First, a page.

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Subst Use Misuse. 2019;54(8):1376-1384. doi: 10.1080/10826084.2019.1581221. Epub 2019 Apr 4.

Biased labels: An experimental study of language and stigma among individuals in recovery and health professionals.

Author information

1
a Substance Use Disorders Institute , University of the Sciences , Philadelphia , Pennsylvania , USA.
2
b Center for Young Adult Addiction and Recovery , Kennesaw State University , Kennesaw , Georgia , USA.
3
c Treatment Research Center , Perelman School of Medicine University of Pennsylvania , Philadelphia , Pennsylvania , USA.

Abstract

BACKGROUND:

Labels such as "addict" and "substance abuser" have been found to elicit implicit and explicit stigma among the general public previously. The difference in the levels of this bias among individuals in recovery and those employed in the health profession has not yet been identified, however. The current study seeks to answer this question using measures of implicit bias.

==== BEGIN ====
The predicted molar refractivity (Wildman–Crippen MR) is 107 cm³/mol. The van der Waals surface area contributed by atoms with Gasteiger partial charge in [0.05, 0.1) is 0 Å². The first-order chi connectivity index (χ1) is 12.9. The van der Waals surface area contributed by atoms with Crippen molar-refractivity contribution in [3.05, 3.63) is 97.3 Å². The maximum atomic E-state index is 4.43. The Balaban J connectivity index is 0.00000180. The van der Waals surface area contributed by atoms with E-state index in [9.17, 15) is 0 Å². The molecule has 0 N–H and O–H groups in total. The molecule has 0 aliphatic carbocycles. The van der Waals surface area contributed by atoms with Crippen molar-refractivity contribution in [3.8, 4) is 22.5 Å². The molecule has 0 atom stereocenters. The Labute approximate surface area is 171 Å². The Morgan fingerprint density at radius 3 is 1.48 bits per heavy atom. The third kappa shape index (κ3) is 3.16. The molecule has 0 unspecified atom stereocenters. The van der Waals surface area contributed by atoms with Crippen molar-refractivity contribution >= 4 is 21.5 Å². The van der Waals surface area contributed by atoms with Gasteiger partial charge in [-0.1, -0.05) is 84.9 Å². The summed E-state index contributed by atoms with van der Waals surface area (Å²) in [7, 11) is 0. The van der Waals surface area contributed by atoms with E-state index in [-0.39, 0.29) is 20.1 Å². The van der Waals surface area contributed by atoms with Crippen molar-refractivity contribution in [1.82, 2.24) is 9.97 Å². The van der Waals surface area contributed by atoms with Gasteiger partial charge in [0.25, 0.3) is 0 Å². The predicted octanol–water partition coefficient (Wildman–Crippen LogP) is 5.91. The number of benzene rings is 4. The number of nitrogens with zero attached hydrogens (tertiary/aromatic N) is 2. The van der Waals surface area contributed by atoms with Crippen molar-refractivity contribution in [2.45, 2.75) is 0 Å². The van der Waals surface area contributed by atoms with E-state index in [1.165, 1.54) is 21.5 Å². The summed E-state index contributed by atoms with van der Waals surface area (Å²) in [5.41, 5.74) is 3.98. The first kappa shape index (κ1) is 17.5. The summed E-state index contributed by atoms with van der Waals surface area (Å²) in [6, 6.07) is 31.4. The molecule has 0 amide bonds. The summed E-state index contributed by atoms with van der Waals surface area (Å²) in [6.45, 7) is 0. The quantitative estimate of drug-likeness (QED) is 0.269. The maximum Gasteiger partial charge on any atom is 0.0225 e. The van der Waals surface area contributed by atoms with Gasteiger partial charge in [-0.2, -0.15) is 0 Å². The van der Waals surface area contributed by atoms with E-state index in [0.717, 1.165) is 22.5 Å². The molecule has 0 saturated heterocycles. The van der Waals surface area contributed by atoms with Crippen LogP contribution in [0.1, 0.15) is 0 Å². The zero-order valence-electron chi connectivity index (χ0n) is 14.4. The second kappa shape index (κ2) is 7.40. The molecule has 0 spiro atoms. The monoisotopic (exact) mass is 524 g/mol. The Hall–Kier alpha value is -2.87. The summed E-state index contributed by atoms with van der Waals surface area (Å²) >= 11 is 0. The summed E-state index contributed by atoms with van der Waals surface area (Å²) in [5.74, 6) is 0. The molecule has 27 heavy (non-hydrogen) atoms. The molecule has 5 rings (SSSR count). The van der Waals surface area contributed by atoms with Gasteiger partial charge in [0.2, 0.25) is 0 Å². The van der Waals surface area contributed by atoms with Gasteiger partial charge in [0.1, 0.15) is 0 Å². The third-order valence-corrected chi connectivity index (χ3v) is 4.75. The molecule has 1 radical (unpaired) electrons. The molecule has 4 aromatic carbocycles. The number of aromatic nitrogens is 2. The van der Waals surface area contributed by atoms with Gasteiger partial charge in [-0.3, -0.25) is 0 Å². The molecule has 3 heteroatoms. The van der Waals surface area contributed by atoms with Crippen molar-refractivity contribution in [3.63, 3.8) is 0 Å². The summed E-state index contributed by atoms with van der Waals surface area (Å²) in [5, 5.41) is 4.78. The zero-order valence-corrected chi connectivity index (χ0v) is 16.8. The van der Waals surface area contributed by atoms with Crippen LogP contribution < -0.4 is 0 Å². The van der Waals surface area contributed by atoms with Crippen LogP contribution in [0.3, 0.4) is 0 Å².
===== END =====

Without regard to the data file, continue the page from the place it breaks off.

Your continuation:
METHODS:

A subset sample (nā€‰=ā€‰299) from a previously completed study (nā€‰=ā€‰1288) was selected for analysis. Mixed-model ANOVA tests were completed to identify variance between d-prime automatic association scores with the terms "addict" and "substance abuser" among individuals in recovery and those identified as working in the health professions.

RESULTS:

Individuals in recovery did not have lower negative associations with either term, whereas individuals employed as health professionals had greater negative associations with the term "substance abuser" but did not have greater negative associations with the term "addict."

CONCLUSIONS:

Results provide further evidence that previously identified stigmatizing labels have the potential to influence medical care and medical practitioner perceptions of individuals with substance use disorders and should be avoided. Further exploration into the role negative associations derived from commonly used labels have in the individual recovery process is needed to draw appropriate recommendations.

KEYWORDS:

Addiction; bias; discrimination; health professionals; language; linguistics; recovery; stigma; substance use disorder

PMID:
30945955
PMCID:
PMC6510618
[Available on 2020-04-04]
DOI:
10.1080/10826084.2019.1581221

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